Arts and Entertainment

The country was the breakaway Republic of Biafra, which seceded from Nigeria in 1967, in response to the continuing persecution of the Igbo people.

Open Eye: Letter: Catching up - at a price?

I have a particular interest in the article "looking for ways to help lads catch up" by Yvonne Cook (Open Eye, October), both because of personal experience and concern for the way in which this might be done - perhaps a return to discrimination against girls and not just complacency about girls as the article suggests.

The Saturday Profile: Lord Jenkins of Hillhead, om - The master code-breaker

Roy Jenkins spent much of the last war as a code-breaker at Bletchley Park, seeking to decipher top secret German signals. It was the most frustrating mental experience of his life, he says: "Particularly as the act of trying almost physically hurt one's brain, which became distinctly raw if it was not relieved by the catharsis of achievement."

Gray's Inn

The following have been elected Masters of the Bench of the Honourable Society of Gray's Inn:

Patten considers return to Commons

CHRIS PATTEN, the former Tory party chairman who masterminded his party's 1992 General Election victory but lost his own seat, has indicated that he would be willing to return to the Commons next year.

Joan Lestor dies, aged 66

BARONESS Lestor of Eccles - the former Labour MP Joan Lestor - died yesterday in a London hospice following an illness.

Obituary: Marjorie Wilson

IT IS difficult to be the male spouse of a leading lady politician. I suspect it is no less difficult being the big sister of a Prime Minister. Marjorie Wilson succeeded in being a lady of considerable worth in her own right. After studying Chemistry at Leeds University, she became a teacher, later moving to Cornwall, where she spent many years as headmistress of St Blazey's Infants School and, from 1966 to 1971, of Biscovey Infants School.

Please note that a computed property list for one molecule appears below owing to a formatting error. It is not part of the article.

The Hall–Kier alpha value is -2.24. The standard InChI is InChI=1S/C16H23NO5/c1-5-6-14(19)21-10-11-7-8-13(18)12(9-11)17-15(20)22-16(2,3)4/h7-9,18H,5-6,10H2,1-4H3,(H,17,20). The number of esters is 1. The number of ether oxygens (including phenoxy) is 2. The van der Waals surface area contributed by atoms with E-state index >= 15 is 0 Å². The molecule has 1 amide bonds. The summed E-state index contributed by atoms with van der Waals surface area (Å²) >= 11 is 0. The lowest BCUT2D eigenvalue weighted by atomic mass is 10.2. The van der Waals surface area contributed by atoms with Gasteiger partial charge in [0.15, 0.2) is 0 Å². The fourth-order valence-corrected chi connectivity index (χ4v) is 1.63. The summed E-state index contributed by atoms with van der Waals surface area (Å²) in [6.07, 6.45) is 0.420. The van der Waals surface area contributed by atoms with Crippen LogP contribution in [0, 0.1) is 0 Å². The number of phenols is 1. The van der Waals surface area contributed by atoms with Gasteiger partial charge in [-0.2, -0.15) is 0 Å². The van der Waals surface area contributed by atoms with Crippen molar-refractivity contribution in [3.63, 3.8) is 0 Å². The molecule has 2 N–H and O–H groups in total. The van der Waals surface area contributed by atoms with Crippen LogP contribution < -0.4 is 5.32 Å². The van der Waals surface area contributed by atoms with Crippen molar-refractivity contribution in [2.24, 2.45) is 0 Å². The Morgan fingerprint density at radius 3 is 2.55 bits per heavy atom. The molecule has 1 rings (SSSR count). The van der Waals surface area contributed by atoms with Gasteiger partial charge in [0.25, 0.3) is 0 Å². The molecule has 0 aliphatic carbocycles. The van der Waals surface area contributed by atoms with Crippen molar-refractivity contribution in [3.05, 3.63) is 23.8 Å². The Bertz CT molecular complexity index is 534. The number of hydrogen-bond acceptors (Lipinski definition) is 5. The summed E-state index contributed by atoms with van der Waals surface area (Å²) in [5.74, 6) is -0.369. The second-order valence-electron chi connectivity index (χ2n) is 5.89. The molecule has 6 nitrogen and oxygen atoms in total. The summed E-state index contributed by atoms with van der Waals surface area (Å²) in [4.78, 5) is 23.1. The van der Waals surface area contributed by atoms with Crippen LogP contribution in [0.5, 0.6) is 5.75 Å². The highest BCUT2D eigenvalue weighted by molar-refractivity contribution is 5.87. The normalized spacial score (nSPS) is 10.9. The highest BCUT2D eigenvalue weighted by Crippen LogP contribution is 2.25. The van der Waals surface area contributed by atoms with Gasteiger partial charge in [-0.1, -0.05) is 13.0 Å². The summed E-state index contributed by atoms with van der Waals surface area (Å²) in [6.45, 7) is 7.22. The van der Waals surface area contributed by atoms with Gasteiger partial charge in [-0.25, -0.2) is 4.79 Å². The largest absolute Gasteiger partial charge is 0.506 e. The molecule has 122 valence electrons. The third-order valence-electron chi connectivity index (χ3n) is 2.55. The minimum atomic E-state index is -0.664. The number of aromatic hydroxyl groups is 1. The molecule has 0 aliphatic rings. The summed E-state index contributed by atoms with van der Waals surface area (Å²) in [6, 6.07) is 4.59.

Cool Britannia leaves me cold

POWER? COOL. First, you need a balcony and a bunch of people. You stand on the balcony and turn them into a crowd by continuously repeating slogans at them. Then you can insult them, threaten them, treat them like naughty children, and they will still love you. Why will they still love you? Because you turned them into a crowd.

Cool Britannia begins to go cold on 'bogus' Blair

Has Cool Britannia turned its back on Blair? A leading style guru has dismissed Labour's attempts to schmooze with the glitterati, while one of Britain's leading theatrical figures has again attacked Labour for not supporting the arts. Fran Abrams and David Lister report on dissent among those whom Blair would like to call his own.

There is an eerie void behind the politicians behind the Dome

I don't suppose many now people remember the name of Bernard Hollowood, who was editor of Punch after Malcolm Muggeridge. Well, I don't suppose many people were aware of him then, and I wouldn't have been aware of him either if he had not been editor of Punch at the time I joined the staff, and as he was my boss, it seemed only tactful to be aware of him.

Secret papers: Alliances and arms deals show flexible morality

According to Labour Foreign Secretary George Brown in 1967, it was not "morally acceptable" to condemn the Americans over their involvement in Vietnam. It was, however, morally acceptable to use the Royal Air Force secretly to deliver ammunition to the Israelis on the eve of the Six Day War and to make careful calibrations of the kind of weaponry it was acceptable to supply to the Nigerian military junta for use in the bloody suppression of a revolt by its eastern region, or Biafra as it became known to the world.

Secret papers: Pay-TV

Secret papers: Pay-TV

Secret papers: Bitter wrangle over that pound in your pocket

Some of the bitterest wrangling during 1967, within the Cabinet but more especially between the Government and its officials, concerned the need to devalue the pound.

City & Business: Shaping for the future

Corporate restructuring continues to sweep the country. On Monday Vickers announced the sale of Rolls Royce because it lacks the capital to compete in a market dominated by integrated auto makers. On Wednesday, Pilkington announced it was cutting 6,000 jobs and taking a charge of pounds 200m in an effort to secure its good, but shaky, position in the world glass business.